Sid Meier's Civilization VI Review
A new Civilization has arrived, signaling a rapture for PC gamers who are once again immersed in the world of empire building and domination. I’m one of the many who has been absorbed by Firaxis’ latest 4X title, and my blurred memories of the past week serve as a reminder.
Although my expectations of Civilization VI were unreasonably high given the incredible value I've enjoyed from prior games, I can say without question that Civilization VI is a highly engaging, rewarding, and addictive experience that can be welcomed into the pride of Civilization games without question.
Civilization VI continues true to the heritage of prior titles by providing you with a wealth of options for setting up a game. Everything can be fine-tuned from the map type to a selection of nine difficulties and victory condition toggles. Leader choices include 19 options, each with a very distinct play style resulting from their perks, unique buildings and units. Once you've made your selections and begin a game, the strong similarities to Civilization V dissipate, revealing a surprisingly complete package.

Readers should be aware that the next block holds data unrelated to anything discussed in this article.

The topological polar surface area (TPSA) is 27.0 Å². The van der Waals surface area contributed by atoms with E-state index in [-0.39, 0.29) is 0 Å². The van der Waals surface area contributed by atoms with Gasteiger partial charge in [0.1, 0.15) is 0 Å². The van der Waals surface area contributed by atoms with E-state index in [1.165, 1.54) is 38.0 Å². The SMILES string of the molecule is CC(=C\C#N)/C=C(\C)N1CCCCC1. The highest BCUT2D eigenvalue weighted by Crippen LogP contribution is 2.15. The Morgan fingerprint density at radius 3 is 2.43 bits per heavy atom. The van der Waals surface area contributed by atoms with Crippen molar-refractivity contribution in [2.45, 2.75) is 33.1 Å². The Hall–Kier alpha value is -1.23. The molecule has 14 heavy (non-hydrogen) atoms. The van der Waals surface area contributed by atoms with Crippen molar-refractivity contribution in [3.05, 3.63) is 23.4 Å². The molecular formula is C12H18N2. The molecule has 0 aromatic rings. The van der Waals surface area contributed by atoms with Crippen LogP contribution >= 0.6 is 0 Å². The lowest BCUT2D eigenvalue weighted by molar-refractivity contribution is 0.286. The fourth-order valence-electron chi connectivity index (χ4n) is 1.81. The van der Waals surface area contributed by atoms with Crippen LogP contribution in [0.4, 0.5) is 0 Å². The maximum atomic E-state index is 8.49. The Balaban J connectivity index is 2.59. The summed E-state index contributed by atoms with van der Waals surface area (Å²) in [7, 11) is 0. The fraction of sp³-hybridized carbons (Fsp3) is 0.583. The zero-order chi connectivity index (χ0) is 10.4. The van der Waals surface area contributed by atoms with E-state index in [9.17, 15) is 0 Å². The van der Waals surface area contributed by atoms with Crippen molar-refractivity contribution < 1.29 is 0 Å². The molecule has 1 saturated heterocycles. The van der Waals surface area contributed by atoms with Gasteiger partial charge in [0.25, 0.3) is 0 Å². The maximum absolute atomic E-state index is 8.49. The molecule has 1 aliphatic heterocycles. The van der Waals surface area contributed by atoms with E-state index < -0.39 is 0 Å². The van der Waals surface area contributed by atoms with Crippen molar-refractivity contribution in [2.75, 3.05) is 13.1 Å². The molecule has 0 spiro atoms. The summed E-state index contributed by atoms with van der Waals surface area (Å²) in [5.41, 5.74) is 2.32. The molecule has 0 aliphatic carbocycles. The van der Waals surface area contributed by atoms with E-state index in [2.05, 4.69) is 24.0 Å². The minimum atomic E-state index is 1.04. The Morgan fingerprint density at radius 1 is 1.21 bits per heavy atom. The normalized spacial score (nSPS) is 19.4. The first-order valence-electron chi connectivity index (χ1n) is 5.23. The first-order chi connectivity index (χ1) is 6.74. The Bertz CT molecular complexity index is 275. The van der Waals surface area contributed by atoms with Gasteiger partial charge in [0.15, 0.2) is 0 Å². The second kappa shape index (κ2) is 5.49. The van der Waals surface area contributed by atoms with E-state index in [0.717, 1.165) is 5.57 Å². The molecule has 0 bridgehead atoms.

A World Without Expansions
Firaxis Games' addition of Active Research has interweaved smaller, short-term goals into the experience. These function similarly to RPG quests in that they provide smaller objectives that are well worth your time. Objective completion will boost the research of a given Technology or Culture unlock by half, significantly reducing the number of turns needed to progress. This element of gameplay alone has had a huge impact on the turn-by-turn experience, ensuring that you are constantly having to make decisions and compromises.
Active Research is backed by the introduction of a Culture Tree. Every few turns you will not only need to pick and choose which Technologies you want to prioritize, but also Culture-oriented progression that affects military, religion, and more. This addition has had a very positive impact, most notably in the mid-game where Civilization V suffered from slow pacing. Advancement feels dynamic as your empire will vary drastically from others that you compete with; cookie cutter builds are simply not a thing anymore.